By Bob Lipinski

Recently I was invited to a friend’s house for dinner and as we enjoyed a few appetizers, he served a bottle of a 1998 Australian Chardonnay from a winery I’ve never heard of. The wine was dark yellow and when tasted, it was well past its point of drinkability.

According to my friend, the wine was stored in his temperature-controlled cellar for over 10 years. He was dismayed to learn that some wines need aging, but the vast majority are best drunk when released for sale by the winery.

I explained that there is no precise answer when a wine will be at its peak because wines age at difference paces. The vintage, growing conditions, winemaking and barrel or stainless-steel aging, also plays a part in wine’s ability to age. The aging curve of wine depends on the location and conditions where the wine will be stored. Also, personal taste plays a significant role in the enjoyment of wine. As an example, many people enjoy champagne when first released with its youthful freshness, while others enjoy the more mature, bottle-aged versions.

Vintage charts and vintage reports, often touted by online sources, will provide you with a ballpark idea when the wine will be at its peak. They often say, “drink by this date or hold until that date.”

Wine’s longevity can be attributed to many factors, among them higher acidity, higher alcohol, carbonation, concentrated fruit, sugar (residual), and tannin, which is an antioxidant.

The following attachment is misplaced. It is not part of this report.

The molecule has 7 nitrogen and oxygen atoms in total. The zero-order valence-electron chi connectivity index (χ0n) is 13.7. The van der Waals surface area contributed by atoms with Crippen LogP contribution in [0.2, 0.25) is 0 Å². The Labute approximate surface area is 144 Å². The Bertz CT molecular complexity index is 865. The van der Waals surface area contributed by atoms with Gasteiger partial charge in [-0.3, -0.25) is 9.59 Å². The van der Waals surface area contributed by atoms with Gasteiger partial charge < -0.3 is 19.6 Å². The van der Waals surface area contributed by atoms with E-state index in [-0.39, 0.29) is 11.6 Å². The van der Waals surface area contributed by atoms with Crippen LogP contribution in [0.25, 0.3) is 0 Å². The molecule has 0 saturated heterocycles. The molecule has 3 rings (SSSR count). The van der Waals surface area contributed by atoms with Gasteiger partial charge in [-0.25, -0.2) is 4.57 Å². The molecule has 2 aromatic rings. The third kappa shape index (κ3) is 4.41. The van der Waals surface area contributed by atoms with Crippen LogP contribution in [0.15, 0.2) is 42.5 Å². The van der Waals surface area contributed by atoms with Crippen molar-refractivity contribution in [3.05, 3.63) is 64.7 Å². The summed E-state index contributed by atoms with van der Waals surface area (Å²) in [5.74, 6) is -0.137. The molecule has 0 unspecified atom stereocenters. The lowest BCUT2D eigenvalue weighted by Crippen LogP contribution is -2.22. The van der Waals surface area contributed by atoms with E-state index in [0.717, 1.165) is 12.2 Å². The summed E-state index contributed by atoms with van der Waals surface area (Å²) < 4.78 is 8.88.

Not all wines are age-worthy, and in fact, most wines available for sale are not. Wines that benefit from years in the bottle (cellar) tend to be more expensive. I generally purchase several bottles of the same wine and after a few years, open one bottle and see if it’s approaching maturing. Then I decide (with some guesswork) when the next bottle should be opened.

Except for most Chardonnay, Riesling, and sweet wines, white wines should be consumed within three years after the vintage. Most red wines are best between four and seven years after the vintage. Red wines that can age much longer than seven years include Amarone della Valpolicella, Barbaresco, Barolo, Bordeaux, Brunello di Montalcino, Burgundy, Cabernet Sauvignon, and Chianti Classico Riserva.

My rule for aging wine is simple. I’d rather open a bottle of a young wine and say, “It tastes good now but will be better in ‘X’ years” rather than opening a bottle of wine aged for many years and say, “It was probably good several years ago, but now it’s over-the-hill!”

Bob Lipinski is the author of 10 books, including “101: Everything You Need To Know About Whiskey” and “Italian Wine & Cheese Made Simple” (available on Amazon.com). He consults and conducts training seminars on Wine, Spirits, and Food and is available for speaking engagements. He can be reached at www.boblipinski.com OR bkjm@hotmail.com.

 

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